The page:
Thursday, May 12, 2011
‘Don’t worry. We will be okay’
My husband is the eternal optimist. No matter how bad things may get he will continue to chant this little mantra.
‘Don’t worry. It will all work out,’
I used to get so annoyed with him. It seemed to me that he lives with his head in the clouds, quite removed from reality. The sky could be falling down on our heads, and the earth cracking asunder beneath our feet, and he will just continue to assure me.
‘It’s okay. Don’t worry’
Naturally he did not deviate from his eternal optimism during our recently impending disaster. We were under threat of losing the bulk of our workload; being left without even enough money to pay our rent. There was every possibility we would have to return to a much hated job cleaning up disgusting messes in a very unsavoury work environment, for very limited remuneration.
Oh, I had a few sleepless nights, my mind in turmoil with anxious thoughts and imaginings. But, on the whole, I was actually able to maintain a reasonably positive attitude. For once I believed Pete when he told me everything would work out. And, I figured, even it didn’t, what was the point in worrying myself sick? Would that really serve to accomplish anything towards a successful solution to our problem?
Then, at the eleventh hour, I received a phone call. Due to some unforeseen circumstances, we would be required to continue with the cleaning contracts for a few weeks. The very next day I was told that we would now be required to continue working indefinitely; that there was even another small weekly job to be added to our roster.
Pete just smiled and said
‘See? I told you it would be okay.’
©Lyn Murphy 2011
Friday, May 6, 2011
B Street (not its real name) is a large Public Housing Complex. It caters mostly to those on Welfare payments, and those in very low paying employment.
Many of the residents have problems with substance abuse; have prison records and anti social behaviours that render them undesirable in the private rental market.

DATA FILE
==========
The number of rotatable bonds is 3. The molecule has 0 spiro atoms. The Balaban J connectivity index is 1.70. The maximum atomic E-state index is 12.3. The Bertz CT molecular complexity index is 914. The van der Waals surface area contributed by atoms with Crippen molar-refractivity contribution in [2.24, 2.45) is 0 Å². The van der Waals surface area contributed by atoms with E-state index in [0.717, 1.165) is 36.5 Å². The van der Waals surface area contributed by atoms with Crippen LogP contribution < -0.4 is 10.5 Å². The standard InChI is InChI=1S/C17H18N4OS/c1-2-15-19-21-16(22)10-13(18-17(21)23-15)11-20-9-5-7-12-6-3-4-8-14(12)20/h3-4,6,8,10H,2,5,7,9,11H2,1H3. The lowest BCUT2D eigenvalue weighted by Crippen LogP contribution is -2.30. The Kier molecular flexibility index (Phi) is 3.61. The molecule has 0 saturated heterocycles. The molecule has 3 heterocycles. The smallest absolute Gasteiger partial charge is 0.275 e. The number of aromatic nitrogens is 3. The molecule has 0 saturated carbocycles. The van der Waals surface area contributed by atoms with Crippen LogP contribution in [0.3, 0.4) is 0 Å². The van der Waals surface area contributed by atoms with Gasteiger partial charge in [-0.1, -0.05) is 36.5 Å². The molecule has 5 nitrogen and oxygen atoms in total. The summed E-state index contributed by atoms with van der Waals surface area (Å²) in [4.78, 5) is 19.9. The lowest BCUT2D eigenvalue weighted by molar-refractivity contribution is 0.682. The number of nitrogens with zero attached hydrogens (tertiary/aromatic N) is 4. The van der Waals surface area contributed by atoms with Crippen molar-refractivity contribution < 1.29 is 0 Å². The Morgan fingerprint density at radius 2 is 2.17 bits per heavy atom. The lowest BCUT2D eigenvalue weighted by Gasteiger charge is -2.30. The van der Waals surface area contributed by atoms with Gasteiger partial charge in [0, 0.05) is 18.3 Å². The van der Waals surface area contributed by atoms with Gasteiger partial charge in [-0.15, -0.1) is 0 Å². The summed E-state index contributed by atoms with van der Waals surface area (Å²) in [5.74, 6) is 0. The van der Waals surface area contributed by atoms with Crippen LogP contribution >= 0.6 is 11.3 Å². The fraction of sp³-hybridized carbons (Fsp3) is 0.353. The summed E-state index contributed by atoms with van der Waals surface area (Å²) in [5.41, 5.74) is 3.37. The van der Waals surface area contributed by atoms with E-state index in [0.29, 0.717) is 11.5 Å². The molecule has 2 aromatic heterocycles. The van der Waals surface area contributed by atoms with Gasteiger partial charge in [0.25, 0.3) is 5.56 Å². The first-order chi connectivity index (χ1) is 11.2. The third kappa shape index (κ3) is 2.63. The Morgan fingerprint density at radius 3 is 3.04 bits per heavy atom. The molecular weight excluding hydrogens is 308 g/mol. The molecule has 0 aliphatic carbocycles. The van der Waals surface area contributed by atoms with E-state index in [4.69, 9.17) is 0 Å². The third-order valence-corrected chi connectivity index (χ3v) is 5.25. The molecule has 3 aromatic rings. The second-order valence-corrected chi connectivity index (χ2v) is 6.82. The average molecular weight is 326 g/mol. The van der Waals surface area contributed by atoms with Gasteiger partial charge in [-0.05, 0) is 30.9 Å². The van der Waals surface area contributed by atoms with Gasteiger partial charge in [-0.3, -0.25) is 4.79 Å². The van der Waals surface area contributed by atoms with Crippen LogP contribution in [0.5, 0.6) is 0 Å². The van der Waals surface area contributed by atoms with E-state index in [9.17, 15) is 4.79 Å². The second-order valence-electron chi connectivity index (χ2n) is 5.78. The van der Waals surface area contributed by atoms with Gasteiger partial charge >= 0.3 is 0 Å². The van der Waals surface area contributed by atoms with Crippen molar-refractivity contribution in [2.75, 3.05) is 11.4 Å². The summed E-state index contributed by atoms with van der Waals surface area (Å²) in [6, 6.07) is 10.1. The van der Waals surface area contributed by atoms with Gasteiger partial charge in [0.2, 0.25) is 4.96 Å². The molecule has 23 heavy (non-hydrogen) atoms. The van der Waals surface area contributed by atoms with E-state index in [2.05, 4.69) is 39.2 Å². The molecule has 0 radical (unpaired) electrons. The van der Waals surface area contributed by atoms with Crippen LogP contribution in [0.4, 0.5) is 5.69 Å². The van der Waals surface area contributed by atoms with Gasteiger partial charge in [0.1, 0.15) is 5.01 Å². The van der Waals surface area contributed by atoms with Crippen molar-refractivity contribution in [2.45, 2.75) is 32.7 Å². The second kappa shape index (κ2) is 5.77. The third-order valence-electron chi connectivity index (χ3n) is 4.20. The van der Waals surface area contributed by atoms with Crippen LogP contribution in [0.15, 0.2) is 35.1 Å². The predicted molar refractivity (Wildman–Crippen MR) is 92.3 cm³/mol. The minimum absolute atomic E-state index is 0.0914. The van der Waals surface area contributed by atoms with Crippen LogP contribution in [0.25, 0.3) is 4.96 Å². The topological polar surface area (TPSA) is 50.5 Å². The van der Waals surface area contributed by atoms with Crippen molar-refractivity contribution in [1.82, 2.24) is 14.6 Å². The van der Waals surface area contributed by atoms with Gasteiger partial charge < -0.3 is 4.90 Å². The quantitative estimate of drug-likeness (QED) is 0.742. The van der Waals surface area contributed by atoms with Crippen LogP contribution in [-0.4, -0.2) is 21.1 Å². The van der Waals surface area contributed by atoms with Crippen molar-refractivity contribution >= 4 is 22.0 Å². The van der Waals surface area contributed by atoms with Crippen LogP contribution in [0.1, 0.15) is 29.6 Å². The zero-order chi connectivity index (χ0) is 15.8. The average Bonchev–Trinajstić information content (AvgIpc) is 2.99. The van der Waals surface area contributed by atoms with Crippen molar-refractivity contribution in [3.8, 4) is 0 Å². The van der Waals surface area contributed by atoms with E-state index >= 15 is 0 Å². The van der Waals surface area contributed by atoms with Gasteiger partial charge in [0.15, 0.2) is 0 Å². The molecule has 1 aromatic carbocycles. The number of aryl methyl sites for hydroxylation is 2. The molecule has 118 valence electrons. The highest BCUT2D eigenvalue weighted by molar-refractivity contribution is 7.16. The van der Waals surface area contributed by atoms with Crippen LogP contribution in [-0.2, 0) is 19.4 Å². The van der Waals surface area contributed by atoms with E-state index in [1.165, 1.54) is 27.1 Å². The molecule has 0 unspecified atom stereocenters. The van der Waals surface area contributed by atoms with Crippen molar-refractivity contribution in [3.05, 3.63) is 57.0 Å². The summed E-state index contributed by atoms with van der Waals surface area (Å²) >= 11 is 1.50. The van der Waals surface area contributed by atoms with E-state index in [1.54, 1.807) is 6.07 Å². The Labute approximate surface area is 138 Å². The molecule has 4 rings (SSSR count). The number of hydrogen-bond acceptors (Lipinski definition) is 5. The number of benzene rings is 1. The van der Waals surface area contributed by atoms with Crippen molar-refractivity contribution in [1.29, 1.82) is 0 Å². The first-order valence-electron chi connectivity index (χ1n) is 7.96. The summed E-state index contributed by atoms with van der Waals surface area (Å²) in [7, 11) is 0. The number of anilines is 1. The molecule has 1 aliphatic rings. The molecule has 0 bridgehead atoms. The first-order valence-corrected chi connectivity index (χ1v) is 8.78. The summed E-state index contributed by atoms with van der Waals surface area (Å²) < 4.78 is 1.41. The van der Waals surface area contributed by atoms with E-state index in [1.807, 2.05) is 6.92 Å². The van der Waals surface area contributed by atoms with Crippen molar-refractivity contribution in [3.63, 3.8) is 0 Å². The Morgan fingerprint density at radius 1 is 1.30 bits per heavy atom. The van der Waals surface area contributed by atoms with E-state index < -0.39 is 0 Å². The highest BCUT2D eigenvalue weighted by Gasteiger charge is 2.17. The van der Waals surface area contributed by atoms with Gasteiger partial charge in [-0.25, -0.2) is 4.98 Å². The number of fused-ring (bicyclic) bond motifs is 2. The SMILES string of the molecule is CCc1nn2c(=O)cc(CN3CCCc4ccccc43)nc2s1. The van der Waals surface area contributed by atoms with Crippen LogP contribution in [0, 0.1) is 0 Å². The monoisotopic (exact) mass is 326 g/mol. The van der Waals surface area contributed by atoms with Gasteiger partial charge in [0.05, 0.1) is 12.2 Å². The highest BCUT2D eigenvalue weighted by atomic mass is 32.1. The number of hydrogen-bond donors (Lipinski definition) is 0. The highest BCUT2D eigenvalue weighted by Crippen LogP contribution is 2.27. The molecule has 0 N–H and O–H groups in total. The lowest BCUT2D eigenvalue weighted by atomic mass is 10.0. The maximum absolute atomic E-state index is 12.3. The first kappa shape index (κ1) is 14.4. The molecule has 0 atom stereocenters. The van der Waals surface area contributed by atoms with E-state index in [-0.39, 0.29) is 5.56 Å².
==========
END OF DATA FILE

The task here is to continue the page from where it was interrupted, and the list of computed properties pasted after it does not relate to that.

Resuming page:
We were the common area cleaners at B Street for four-days-a-week over a period of more than four years. We cleaned up after drunken parties and fights – the broken bottles and the blood smeared on the doors and walls. We cleaned up the kitchens after the late night efforts to cook up a feast while horribly inebriated. And we cleaned up the bathrooms decorated with all manner of bodily fluids.
We choked on the fine powder from fire extinguishers deliberately discharged in fits of rage. We glanced anxiously over our shoulders as we heard the sounds of breaking furniture and voices raised in anger.
We were threatened and abused. We called ambulances for seizures and drug overdoses. We saw the Police rush in to attend to domestic violence reports, and we witnessed people escorted off the premises in handcuffs.
How incredibly glad we were when we had an offer of another job - a job where we would be cleaning offices – nice, clean, quiet, civilized offices. Our last day at B Street was a great cause for celebration. We handed over the keys to the new cleaner and heaved a massive sigh of relief. No more B Street, we told each other. How wonderful.
Life is full of disappointments. We found out that our marvellous new job was about to end unexpectedly.
For a day or two we reeled from the blow. But then we got right down to the business of seeking alternative employment. We put ads in the paper. We contacted the company for which we had previously done sub contract work. and we put the word around in general that we were back in the job market.
Then today I got the call. They are tentatively offering us B Street again. It’s certainly not a done deal as yet, but, considering the circumstances, I just know it soon will be.
I should be breathing a sigh of relief. We are not going to be out on the street after all. But how can I rejoice at the thought of going back to that???
If you’re a praying person, please pray that our newspaper ads and our private enquiries bear fruit. Even if you don’t pray – please just send heaps of positive thoughts our way. We won’t look a gift horse in the mouth. If it is our lot to be back cleaning B Street, then we will accept it and be grateful.
But oh to have another option?
©Lyn Murphy 2011